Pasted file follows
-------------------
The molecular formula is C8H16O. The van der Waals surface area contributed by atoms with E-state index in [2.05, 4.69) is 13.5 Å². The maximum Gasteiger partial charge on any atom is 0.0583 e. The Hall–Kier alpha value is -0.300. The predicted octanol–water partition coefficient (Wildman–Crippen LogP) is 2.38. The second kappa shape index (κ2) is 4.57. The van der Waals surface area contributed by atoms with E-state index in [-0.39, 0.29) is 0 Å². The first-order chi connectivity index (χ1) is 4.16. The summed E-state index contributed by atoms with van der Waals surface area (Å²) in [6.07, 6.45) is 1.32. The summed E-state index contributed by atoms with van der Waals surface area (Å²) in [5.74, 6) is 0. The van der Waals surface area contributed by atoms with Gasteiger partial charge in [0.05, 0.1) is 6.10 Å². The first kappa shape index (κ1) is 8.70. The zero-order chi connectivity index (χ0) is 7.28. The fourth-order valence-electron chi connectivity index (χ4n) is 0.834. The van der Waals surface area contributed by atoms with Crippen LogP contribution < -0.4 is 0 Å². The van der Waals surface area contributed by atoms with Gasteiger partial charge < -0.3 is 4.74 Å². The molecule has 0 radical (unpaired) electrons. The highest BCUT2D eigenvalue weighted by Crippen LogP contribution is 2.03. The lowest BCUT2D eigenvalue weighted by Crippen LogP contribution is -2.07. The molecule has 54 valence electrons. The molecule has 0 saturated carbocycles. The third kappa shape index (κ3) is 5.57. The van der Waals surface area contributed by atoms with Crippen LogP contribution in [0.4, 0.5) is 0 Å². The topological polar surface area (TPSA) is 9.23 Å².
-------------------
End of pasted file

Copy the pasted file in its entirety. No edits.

The molecular formula is C8H16O. The van der Waals surface area contributed by atoms with E-state index in [2.05, 4.69) is 13.5 Å². The maximum Gasteiger partial charge on any atom is 0.0583 e. The Hall–Kier alpha value is -0.300. The predicted octanol–water partition coefficient (Wildman–Crippen LogP) is 2.38. The second kappa shape index (κ2) is 4.57. The van der Waals surface area contributed by atoms with E-state index in [-0.39, 0.29) is 0 Å². The first-order chi connectivity index (χ1) is 4.16. The summed E-state index contributed by atoms with van der Waals surface area (Å²) in [6.07, 6.45) is 1.32. The summed E-state index contributed by atoms with van der Waals surface area (Å²) in [5.74, 6) is 0. The van der Waals surface area contributed by atoms with Gasteiger partial charge in [0.05, 0.1) is 6.10 Å². The first kappa shape index (κ1) is 8.70. The zero-order chi connectivity index (χ0) is 7.28. The fourth-order valence-electron chi connectivity index (χ4n) is 0.834. The van der Waals surface area contributed by atoms with Crippen LogP contribution < -0.4 is 0 Å². The van der Waals surface area contributed by atoms with Gasteiger partial charge < -0.3 is 4.74 Å². The molecule has 0 radical (unpaired) electrons. The highest BCUT2D eigenvalue weighted by Crippen LogP contribution is 2.03. The lowest BCUT2D eigenvalue weighted by Crippen LogP contribution is -2.07. The molecule has 54 valence electrons. The molecule has 0 saturated carbocycles. The third kappa shape index (κ3) is 5.57. The van der Waals surface area contributed by atoms with Crippen LogP contribution in [0.4, 0.5) is 0 Å². The topological polar surface area (TPSA) is 9.23 Å².